A daily accumulation of history and present as I follow the 2011 year through the baseball season and reflect on the glories and disappointments of the greatest game on Earth.

Saturday, May 21, 2011

Ken Caminiti

Providing the world doesn't end, you will be reading this - that you are means that it either:
A) hasn't happened yet.
B) isn't going to happen.
Nevertheless, the death of Randy "Macho Man" Savage did happen. While it seems sad, it seems that he's just another pro wrestler to die early from abuse to his body that years in the ring caused.
And while baseball has not seen death due to steroids since Ken Caminiti... let's be honest, even football hasn't seen much death (Lyle Alzado), it has witnessed lots of career death. From Mark McGwire and Sammy Sosa to Barry Bonds to Roger Clemens, the stars of the past have been tainted. The stars of the present seem to be without a lot of the big guns steroids users with exception to Alex Rodriguez. It's a slippery and sad slope, but all the same, it's pretty much covered in its entirety at Baseball's Steroid Era (though they stopped writing last year).
At the time Ken Caminiti was famous for 2 things:
1) the 1996 NL MVP for the Padres.
2) doing a lot of steroids and not getting clean.
On October 10, 2004, he shuffled off this mortal coil, a victim of his demons. Prior to this, he never was able to go back to 1996 (neither was Brady Anderson), and while 1997 and 1998 were good, they will always be steroids tainted (as will his 239 home runs).
He finished his career where it started - Houston - and went noisily to his grave. In 2001, he was arrested, and it wasn't pretty - cocaine in Texas. He came clean to Tom Verducci of Sports Illustrated in 2002 and admitted to how much better that steroids made him (Mark McGwire would disagree with this, but alas... as we've never used roids, we wouldn't know. We do know that they cut down the time between workouts, help with recovery, and make working out easy, so...).
Interestingly enough, in the discussions with Caminiti, he said that 50% of players are on steroids. Jose Canseco said that 85% of players were. Verducci thought Canseco was about shock treatment, but alas, history has vindicated him, but all the same, he's still a worthless piece of crap.
Today, Lance Armstrong faces the accusations of Tyler Hamilton, a cyclist who trained with Lance, and said that he also used EPO. Lance is famous for employing the Clemons defense (or vice versa): spend A LOT of money, tell the world that your accuser(s) is a lying piece of crap, and hope that you can outspend him / her / them.
It worked for Lance. He got the French book that trashed him from being published in America (either we love Lance, hate the French, or both), but it didn't work for Roger. Now, it seems that it's not working for Lance either, which is sad because his was a story that we needed to be real (cancer victim makes good and wins the Tour De France 7 times in a row, once again leaving the French to feel inferior.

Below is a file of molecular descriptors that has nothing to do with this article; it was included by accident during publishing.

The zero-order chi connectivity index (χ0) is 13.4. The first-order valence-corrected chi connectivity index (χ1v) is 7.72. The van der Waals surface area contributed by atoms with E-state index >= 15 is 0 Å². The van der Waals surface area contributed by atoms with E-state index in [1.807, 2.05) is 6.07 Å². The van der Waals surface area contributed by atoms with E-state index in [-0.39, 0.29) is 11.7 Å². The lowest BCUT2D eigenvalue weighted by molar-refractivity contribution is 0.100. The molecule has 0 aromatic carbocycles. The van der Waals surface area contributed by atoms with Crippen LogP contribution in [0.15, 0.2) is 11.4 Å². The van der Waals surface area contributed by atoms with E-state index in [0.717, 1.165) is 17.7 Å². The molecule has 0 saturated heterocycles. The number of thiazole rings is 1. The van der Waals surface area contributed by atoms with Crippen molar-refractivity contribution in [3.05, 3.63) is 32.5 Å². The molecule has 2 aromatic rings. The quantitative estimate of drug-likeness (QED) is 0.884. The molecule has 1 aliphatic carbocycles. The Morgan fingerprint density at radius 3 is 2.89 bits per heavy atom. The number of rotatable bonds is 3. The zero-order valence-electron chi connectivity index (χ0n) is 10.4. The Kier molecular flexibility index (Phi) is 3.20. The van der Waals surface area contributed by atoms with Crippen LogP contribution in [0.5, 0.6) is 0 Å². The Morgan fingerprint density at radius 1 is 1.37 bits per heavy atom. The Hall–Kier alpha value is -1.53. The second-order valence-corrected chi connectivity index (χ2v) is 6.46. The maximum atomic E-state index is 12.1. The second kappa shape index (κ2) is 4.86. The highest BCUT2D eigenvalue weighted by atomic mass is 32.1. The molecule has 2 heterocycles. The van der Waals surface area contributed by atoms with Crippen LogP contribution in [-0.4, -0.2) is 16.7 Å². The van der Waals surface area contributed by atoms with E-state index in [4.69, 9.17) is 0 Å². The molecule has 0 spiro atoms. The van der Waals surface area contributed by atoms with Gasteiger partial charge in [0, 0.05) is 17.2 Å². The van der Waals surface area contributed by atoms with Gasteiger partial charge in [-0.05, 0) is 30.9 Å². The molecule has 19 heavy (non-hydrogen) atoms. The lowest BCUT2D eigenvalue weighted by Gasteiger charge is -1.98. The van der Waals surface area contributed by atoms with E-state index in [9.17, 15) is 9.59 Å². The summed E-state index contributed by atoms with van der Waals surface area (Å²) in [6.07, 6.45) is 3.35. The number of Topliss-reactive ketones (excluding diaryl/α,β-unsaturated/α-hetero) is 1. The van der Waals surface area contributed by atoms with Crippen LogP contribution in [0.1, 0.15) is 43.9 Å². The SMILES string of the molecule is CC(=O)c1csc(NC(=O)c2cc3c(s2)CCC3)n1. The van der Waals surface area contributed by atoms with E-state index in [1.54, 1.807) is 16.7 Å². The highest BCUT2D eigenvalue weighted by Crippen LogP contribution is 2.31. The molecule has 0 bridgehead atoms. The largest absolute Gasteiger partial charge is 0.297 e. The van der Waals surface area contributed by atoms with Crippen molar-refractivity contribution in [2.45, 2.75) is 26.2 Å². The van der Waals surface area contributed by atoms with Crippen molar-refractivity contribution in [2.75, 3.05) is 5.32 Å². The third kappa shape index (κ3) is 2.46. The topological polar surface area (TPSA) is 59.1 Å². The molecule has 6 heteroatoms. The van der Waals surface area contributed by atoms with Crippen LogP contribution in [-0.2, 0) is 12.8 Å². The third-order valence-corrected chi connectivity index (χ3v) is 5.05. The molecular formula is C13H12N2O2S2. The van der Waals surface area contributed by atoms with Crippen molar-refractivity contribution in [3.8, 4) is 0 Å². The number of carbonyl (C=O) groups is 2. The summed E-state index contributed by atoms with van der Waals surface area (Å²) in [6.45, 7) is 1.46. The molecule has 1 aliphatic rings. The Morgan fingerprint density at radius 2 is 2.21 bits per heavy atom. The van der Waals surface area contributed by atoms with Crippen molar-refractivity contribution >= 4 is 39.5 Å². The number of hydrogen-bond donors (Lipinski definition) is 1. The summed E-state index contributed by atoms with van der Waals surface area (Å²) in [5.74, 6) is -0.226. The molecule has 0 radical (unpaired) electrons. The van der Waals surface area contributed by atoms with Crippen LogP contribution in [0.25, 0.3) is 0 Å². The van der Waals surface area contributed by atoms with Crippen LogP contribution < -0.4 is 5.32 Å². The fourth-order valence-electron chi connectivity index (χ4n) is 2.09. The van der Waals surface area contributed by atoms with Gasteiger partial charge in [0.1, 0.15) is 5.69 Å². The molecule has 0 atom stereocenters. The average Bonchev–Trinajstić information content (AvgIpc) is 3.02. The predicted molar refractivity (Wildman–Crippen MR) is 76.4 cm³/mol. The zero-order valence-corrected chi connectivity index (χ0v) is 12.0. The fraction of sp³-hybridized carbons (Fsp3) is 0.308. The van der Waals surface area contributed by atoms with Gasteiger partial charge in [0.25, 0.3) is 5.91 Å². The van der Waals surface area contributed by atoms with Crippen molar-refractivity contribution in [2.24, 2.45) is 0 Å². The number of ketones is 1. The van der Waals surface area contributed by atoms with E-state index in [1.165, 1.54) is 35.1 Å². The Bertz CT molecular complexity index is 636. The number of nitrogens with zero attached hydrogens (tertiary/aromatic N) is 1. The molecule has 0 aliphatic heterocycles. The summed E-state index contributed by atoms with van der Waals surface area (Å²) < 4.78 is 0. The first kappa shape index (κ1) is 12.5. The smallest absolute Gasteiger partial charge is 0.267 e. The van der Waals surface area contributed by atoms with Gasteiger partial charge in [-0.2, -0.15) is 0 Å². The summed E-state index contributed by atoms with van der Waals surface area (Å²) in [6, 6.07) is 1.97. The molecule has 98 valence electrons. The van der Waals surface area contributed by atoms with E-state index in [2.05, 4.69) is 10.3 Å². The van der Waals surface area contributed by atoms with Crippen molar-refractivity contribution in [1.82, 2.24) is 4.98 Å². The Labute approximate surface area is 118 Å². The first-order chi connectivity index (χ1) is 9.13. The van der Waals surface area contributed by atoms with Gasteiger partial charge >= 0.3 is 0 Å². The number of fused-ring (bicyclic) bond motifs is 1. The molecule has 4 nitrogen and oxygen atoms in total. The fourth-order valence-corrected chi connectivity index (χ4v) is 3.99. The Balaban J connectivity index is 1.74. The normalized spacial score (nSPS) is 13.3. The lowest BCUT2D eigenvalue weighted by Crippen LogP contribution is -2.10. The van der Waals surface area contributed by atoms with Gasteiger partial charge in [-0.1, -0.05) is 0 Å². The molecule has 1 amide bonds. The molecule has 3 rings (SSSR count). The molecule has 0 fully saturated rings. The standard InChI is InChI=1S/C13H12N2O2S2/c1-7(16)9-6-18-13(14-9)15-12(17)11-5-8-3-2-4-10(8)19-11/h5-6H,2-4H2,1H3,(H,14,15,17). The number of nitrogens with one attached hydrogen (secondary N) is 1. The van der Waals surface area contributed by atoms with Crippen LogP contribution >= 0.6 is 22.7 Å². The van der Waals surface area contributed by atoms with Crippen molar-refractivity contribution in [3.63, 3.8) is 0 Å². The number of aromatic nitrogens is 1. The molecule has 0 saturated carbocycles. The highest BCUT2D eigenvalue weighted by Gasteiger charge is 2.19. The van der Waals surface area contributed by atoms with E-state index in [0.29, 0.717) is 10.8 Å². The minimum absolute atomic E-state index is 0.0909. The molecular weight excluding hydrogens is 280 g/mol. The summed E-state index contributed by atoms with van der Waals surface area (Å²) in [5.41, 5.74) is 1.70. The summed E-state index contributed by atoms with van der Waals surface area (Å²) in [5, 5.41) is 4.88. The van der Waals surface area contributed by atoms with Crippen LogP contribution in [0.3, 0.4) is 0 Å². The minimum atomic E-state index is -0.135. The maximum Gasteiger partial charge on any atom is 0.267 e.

Now, he looks to see his image and world destroyed as Hamilton has given up his Olympic medals, and just like Floyd Landis who took Armstrong to task, we see a sport so shattered with regard to PEDs. EPO is the undetectable drug of choice for the field as it's natural in the body - unless there is too much of it there, so players will measure their level and and inject more to get to the top of the spectrum for what they can have in there. The EPO allows for more oxygen to be absorbed by the body during breathing, and wahlah, the cyclist kicks butt in the mountains.
Until he's found out.
Then he's meat, and that's not good.
Many baseball players have walked the line that Mr. Armstrong looks to walk, and while they've come back from disaster in varying degrees, the yellow bracelets for Lance will be history very soon. It's a shame since it's talent at the end that wins the race, and Armstrong is talented, but some will say he's dirty, and perhaps that's true, but in the end, is a player cheating if he's just cheating to keep up with a sport full of cheaters?
And for this, we have to wonder if all sports will soon be seen as "sports entertainment" rather than natural competition. Wrestling survived when it admitted to being "fake." Will baseball and cycling when they admit to benefiting from better living through chemistry? Since they can't be like the NFL and just manage to avoid the fray despite their cast of 300 pound goons who run 4.0 40s, we can only wonder.

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